The coal mines were the livelihood of many small Kentucky towns. In 2001, there were more than 30,000 coal mining jobs in Eastern Kentucky, a number that has dwindled to less than 4,000 over the past twenty years.
This is a necessary step in terms of climate maintenance and encouraging environmental safety. Coal mining was a dangerous job, and the longer you spent in the mines, the worse off your health could potentially be. Black lung, caused by coal mine dust entering the lungs, is worse than it was 50 years ago.
The state changed black lung benefits two years ago, which resulted in a more complex process to apply and a much lower approval rate. The insurance company can have the claim read by a chosen physician and a third reading from a “designated evalutor” who basically has the final say.
House Bill 2, passed in 2018, made it so only certain pulmonologists, rather than radiologists could serve in the role. According to Tom Moak, an attorney representing a miner in their black lung case, the pulmonologists might have conflicting interests between the industry and the miners- and tend to side with the industry.
That leaves many miners without the care that they need. But the sickness is just one worrying factor for the miners. The other is the fact that coal mining is a dying business, and a large portion of the state relies on it. Below is a map depicting the coal fields in Kentucky, concentrated primarily in the Eastern and Western side of the state.
In September of last year, there was a protest on the rail tracks in Harlan County, preventing the coal from being moved. The workers protesting are fighting for their unpaid wages from the Blackjewel bankruptcy, which occurred in July of 2019. Blackjewel violated the Warn Act, which requires that layoffs of 100+ employees require 60 days of written notice.
But they didn’t. And so paychecks bounced. And the miners were left without pay. Despite promises by the President to rebuild the industry, jobs have remained stagnant, despite an uptick in international demand for metallurgical coal. Kentucky lost almost 10% of all coal jobs since Trump took office, and the number keeps dropping.
What makes the situation difficult is that the miners are not prepared for a life outside of coal. As Chris Rowe, a previous miner explains,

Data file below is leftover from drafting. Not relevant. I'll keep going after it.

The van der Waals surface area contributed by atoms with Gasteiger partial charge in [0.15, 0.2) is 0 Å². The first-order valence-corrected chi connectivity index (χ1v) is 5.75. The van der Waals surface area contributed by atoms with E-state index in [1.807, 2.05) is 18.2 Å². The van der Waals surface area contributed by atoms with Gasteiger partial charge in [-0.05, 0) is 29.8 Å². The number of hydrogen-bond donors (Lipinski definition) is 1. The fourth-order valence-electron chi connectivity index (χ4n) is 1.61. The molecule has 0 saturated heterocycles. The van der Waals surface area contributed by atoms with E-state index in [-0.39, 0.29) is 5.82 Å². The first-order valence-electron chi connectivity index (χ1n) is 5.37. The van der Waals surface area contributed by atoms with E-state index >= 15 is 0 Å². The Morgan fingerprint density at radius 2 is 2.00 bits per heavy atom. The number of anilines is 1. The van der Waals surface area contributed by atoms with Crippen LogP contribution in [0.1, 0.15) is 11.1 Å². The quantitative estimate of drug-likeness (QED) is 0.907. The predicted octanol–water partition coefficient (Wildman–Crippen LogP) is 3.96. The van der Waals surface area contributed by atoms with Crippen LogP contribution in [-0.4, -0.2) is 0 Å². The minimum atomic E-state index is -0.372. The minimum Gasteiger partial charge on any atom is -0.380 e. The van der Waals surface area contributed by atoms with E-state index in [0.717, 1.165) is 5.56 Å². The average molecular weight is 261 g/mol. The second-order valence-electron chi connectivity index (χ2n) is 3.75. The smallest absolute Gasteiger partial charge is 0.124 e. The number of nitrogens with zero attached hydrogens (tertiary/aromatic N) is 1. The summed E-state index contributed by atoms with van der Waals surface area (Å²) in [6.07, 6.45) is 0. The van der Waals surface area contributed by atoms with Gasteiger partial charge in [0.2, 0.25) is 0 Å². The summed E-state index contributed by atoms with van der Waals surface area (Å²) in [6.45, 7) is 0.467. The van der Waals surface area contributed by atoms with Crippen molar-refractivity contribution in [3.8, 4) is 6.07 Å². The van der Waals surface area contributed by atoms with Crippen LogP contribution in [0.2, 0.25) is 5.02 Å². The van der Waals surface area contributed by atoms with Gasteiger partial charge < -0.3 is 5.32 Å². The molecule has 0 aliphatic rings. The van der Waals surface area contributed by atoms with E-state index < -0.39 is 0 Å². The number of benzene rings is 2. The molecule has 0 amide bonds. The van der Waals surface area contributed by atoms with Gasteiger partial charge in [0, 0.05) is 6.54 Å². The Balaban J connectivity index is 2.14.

“There is nowhere to get a job unless you move away. For some of us, that’s not possible.”
Even if you get a college degree, there are not many opportunities in town to utilize that knowledge. That has led to population leakage from the coal towns. The issue is that there is not income diversification in these areas-it’s coal or nothing. And that is painful in the current situation.
Unemployment brings a whole host of other issues, including health problems and societal ills. The Appalachia area struggles with health, with high rates of “obesity, smoking, diabetes, heart disease and prescription drug abuse” which places a large burden on the local governments that are already experiencing deficits due to the shrinking coal industry.
Retraining people for a new way of life is not an easy task. Dan Mosley, the country judge-executive of Harlan County has been focused on diversifying the industries in the coal-dependent country. But as BLANK wrote, “training those people in new lines of work — and making that work available — is a real test.” You can train people for any job, but if those jobs don’t exist at the end of the day, the effort was futile.
However, the opportunitity that Eastern Kentucky has to rebuild is compared to Houston’s decimation in the 1980s and their path to regrowth. The opportunity is there. The state just needs the resources and support to retrain and allow their population to grow and learn. If that can be accomplished, Kentucky has the opportunity to truly achieve it’s potential.
The Natural Environment
Kentucky is a beautiful state. Below is the Red River Gorge. To go here is to experience an incredible view, with endless views of the state. It’s phenomenal.
There’s something about the hills that are absolutely astonishing. This is Harlan, Kentucky. The home to coal mines described above.
This is my home, Louisville.
Kentucky is ranked 20th in terms of infrastructure, bolstered by affordability and equality. The state is ~20% cheaper than the rest of the United States, with extremely low housing costs and cheaper transportation costs.
Kentucky is one of the most livable places in the world. Lexington ranked 29th in Business Insider’s 50 Best Places to live in America, for the horse parks and the love of local sports. Also Red River Gorge, as pictured above, is close by.
Rural America is Still Here.
Kentucky has its fair share of issues. But it is beautiful, it carries great potential, and most importantly, it is here.
There have been variables that have created volatility, including the decline of the coal industry and the impact of the opioid crisis. Both of those issues have resulted in a tough environment for economic development and growth in the state. But both can be overcome with proper strategy and resource allocation.
Kentucky doesn’t deserve to be left behind as flood waters ravage Central Appalachia. Rural America should not be a second thought, especially if we want to encourage equality.
Place-based inequality is a difficult issue to tackle, and it comes with a lot of nuances. These people don’t want to just “pack up and leave”, nor should that be a requirement. But unfortunately, some small towns are withering away, taking their rich history with them.
A rising tide will lift all boats. It’s a difficult conversation to have, but encouraging economic reform and growth in these pockets of the country will go a long way in the growth of the nation.